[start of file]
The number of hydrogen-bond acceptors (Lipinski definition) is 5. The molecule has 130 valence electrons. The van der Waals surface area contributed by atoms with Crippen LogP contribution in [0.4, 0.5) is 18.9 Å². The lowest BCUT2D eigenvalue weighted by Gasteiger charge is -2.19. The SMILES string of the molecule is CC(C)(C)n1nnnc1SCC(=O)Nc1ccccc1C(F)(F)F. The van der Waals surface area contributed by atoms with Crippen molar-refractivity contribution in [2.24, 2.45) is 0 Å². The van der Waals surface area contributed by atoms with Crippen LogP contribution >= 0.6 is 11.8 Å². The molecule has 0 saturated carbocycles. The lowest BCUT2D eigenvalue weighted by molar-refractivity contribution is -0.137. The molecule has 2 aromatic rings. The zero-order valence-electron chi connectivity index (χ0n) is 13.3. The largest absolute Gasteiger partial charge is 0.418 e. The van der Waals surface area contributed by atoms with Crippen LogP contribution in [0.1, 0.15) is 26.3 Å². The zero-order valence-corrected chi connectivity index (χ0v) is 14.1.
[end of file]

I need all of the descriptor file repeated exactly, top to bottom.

The number of hydrogen-bond acceptors (Lipinski definition) is 5. The molecule has 130 valence electrons. The van der Waals surface area contributed by atoms with Crippen LogP contribution in [0.4, 0.5) is 18.9 Å². The lowest BCUT2D eigenvalue weighted by Gasteiger charge is -2.19. The SMILES string of the molecule is CC(C)(C)n1nnnc1SCC(=O)Nc1ccccc1C(F)(F)F. The van der Waals surface area contributed by atoms with Crippen molar-refractivity contribution in [2.24, 2.45) is 0 Å². The van der Waals surface area contributed by atoms with Crippen LogP contribution >= 0.6 is 11.8 Å². The molecule has 0 saturated carbocycles. The lowest BCUT2D eigenvalue weighted by molar-refractivity contribution is -0.137. The molecule has 2 aromatic rings. The zero-order valence-electron chi connectivity index (χ0n) is 13.3. The largest absolute Gasteiger partial charge is 0.418 e. The van der Waals surface area contributed by atoms with Crippen LogP contribution in [0.1, 0.15) is 26.3 Å². The zero-order valence-corrected chi connectivity index (χ0v) is 14.1.